Flight, August 1928
THE BACH "AIR YACHT"
An American Three-Engined Monoplane
MULTI-ENGINED aircraft - especially those fitted with three engines - are apparently gaining increasing favour with American aircraft designers, for during the last few months
a number of machines of this class have been produced by various firms. In the majority of cases, also, the type of machine adopted is the high-wing cabin monoplane, which is very much in fashion just now, not only in America, but on this side of the Atlantic as well.
A recent American machine of this class - the three-engined high-wing monoplane - is the Bach "Air Yacht," produced by the Bach Aircraft Co., of Santa Monica, California, and described below. The Bach "Air Yacht" is a ten-place cabin machine designed to meet the requirements for commercial work on airways, and although following the lines of the popular type referred to above, it possesses several distinctive characteristics of its own.
It is, it is claimed, particularly suitable for the demands of airways passenger service - its wide-track landing gear of 17 ft. making for good take-off and landing on uneven ground; the comparatively thick, tapering, "semi-cantilever" wing, strongly braced, providing an ample structural safety factor; and the rigid construction of the fuselage, built in the form of a stout shell completely surfaced with plywood, affording all the protection of a closed motor car, are all features adapted with this end in view.
When the machine was flight tested at Clover Field, Calif., last August, an actual speed of 135 m.p.h. was attained with the engines running at less than full throttle, seven passengers on board, and with sand ballast equivalent in weight to two more passengers. It was also demonstrated that flight could be maintained on the centre engine alone, or any combination of the smaller wing engines.
The centre engine is a 250 h.p. Waterman 9-cyl. air-cooled radial, while the two wing engines are smaller ones, being 100 h.p. Kinner 5-cyl. air-cooled radials. The central engine is mounted in the nose of the fuselage, and the wing engines are suspended below by struts in such a manner as to absorb most of the vibration within the mounts. Each of these wing engines is housed in a neat streamlined cowling, and are located several feet to the rear of the centre engine. Head resistance, so far as the engines are concerned, is thus reduced to a minimum - which, in fact, holds good elsewhere in this machine, exposed surfaces having been faired or streamlined.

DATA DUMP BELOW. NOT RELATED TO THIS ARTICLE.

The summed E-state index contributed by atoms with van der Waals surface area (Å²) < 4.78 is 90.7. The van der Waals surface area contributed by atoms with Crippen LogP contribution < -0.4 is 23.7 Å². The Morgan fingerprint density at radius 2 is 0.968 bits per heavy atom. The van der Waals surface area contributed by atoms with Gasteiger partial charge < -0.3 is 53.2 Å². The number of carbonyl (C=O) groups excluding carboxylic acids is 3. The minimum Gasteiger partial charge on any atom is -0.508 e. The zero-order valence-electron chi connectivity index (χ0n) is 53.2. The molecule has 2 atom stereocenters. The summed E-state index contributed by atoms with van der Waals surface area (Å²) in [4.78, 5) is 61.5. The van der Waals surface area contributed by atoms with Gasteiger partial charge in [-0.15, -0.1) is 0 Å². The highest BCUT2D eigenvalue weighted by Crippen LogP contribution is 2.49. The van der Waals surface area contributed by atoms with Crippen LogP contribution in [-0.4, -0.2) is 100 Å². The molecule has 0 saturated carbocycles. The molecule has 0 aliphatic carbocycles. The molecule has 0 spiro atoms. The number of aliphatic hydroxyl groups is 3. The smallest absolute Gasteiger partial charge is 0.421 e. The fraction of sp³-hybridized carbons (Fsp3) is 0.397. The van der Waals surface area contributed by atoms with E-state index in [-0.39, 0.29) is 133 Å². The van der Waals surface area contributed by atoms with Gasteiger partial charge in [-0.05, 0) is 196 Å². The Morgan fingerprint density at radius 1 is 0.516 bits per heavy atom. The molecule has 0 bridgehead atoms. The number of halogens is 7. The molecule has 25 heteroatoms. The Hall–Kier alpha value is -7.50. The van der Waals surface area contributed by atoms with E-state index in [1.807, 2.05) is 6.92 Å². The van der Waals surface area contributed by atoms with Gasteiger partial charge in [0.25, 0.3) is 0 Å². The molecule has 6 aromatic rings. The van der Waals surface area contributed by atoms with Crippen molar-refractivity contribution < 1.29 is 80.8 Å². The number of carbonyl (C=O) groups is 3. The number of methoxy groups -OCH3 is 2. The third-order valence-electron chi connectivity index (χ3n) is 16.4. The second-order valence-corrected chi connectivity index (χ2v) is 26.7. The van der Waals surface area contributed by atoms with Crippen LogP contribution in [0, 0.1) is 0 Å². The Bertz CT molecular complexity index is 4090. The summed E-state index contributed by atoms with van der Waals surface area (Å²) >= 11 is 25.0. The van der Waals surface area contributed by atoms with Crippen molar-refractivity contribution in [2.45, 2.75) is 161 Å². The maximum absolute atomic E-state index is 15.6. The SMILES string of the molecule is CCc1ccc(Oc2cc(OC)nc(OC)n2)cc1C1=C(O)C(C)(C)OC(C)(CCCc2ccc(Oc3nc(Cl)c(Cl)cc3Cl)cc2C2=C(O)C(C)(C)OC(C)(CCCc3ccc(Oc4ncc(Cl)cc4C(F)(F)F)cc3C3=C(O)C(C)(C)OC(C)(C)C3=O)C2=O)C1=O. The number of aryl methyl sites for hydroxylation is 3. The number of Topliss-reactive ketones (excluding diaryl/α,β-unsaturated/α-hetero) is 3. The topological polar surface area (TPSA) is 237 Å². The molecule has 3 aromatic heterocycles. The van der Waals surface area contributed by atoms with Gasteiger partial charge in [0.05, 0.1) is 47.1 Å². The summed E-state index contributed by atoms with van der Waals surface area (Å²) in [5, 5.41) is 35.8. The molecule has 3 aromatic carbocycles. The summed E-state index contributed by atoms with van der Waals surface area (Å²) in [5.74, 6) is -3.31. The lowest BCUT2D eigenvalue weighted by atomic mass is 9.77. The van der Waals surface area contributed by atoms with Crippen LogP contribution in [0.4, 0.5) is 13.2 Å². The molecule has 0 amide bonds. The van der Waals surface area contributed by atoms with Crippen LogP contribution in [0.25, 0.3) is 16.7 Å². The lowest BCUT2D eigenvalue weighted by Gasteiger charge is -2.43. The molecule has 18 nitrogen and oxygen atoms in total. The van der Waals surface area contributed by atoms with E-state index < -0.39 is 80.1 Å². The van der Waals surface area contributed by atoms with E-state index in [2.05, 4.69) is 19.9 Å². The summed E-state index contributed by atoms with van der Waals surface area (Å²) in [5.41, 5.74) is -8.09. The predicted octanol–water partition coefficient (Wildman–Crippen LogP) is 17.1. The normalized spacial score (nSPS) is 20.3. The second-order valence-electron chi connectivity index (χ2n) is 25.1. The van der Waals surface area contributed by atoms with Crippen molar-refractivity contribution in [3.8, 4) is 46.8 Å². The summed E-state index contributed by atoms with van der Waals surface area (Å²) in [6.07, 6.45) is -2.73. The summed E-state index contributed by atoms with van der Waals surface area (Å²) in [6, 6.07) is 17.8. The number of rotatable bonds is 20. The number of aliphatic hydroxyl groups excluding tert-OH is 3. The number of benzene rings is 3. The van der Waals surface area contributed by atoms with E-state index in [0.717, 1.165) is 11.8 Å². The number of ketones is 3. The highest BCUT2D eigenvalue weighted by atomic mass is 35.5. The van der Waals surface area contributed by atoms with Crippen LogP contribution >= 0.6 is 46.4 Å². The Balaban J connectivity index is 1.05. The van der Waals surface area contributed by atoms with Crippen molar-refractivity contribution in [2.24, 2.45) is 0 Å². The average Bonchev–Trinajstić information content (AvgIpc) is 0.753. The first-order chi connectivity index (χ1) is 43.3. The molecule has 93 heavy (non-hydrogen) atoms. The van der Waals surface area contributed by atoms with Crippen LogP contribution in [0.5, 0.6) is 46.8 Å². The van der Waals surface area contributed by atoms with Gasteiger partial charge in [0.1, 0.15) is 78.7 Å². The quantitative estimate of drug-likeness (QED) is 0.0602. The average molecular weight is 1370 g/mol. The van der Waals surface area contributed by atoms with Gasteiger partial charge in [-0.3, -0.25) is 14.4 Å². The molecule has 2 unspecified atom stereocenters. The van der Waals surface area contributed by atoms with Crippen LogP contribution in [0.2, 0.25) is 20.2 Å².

The wings, which, as previously stated, are of fairly thick section, taper from root to tip, and are in two main sections, being attached to a central root, formed on the top of the fuselage, which contains the fuel tanks. The latter contain fuel sufficient for a 7-hours' flight, while the oil tanks are built in the engine mounts, within the cowling.
Wing bracing is by streamlined struts, sloping out and up from the bottom of the fuselage to the wings, via the wing engines. Of the tail surfaces only the rudder is balanced.
The fuselage is of the cabin type, of deep rectangular section tapering to a vertical knife edge at the rear. The pilot's cockpit is located in the nose immediately behind the centre engine and just forward of the leading edge of the wing. A curved wind shield conforming to the general outline extends up to the leading edge of the wing, affording the pilots ample protection from the elements and at the same time providing an excellent visibility.
Dual "Dep" control is fitted, and the two seats are arranged on either side of a large door giving easy access to the passenger cabin. The latter, which has a displacement of 228 cub. ft., is luxuriously fitted up, the walls and arched roof being finished in matched grain gumwood. The chairs are deep and comfortable, and in the sides of the cabin are large non-shutterable glass windows, adjustable from within. Fittings are of satin-finish silver, while electric cigar-lighters, card tables, concealed ice-water tank, and lavatory (with hot water) are some of the conveniences provided.
In addition to the passenger cabin there is a luggage space of 40. cub. ft. If required, the machine can be converted into a freight carrier in 10 minutes.
The landing gear, which, as before stated, is exceptionally wide, has proved to be highly efficient in tests. The landing shock is taken up by a hydraulic absorber permitting a vertical displacement of 14 in. Lesser taxying shocks are taken by the usual rubber absorbers enclosed within the wing motor nacelles. Sauzedde wheels and brakes, with 35 by 8 in. tyres, are controlled in unison by a hand-brake lever within the cockpit, or operated independently for taxying by the rudder bar.
In conclusion, it may be mentioned that besides the "Air Yacht" the Bach Company have produced two other types - the C-S.1, a small three-seater cabin biplane, and the C-S.2, a four-seater of similar type.
The principal characteristics of the Bach "Air Yacht" are as follows :-
Span 52 ft. 3 in.
O.A. length 37 ft. 3 in.
Wing area 412 sq. ft.
Weight, empty 2,650 lb.
Weight, laden 5,500 lb.
Weight per sq. ft. 13-3 lb.
Weight per h.p. 12-2 lb.
Speed range 40-120 m.p.h.
Fuel capacity 150 gals.
Everling Quantities (Metric)
High-speed figure 11-3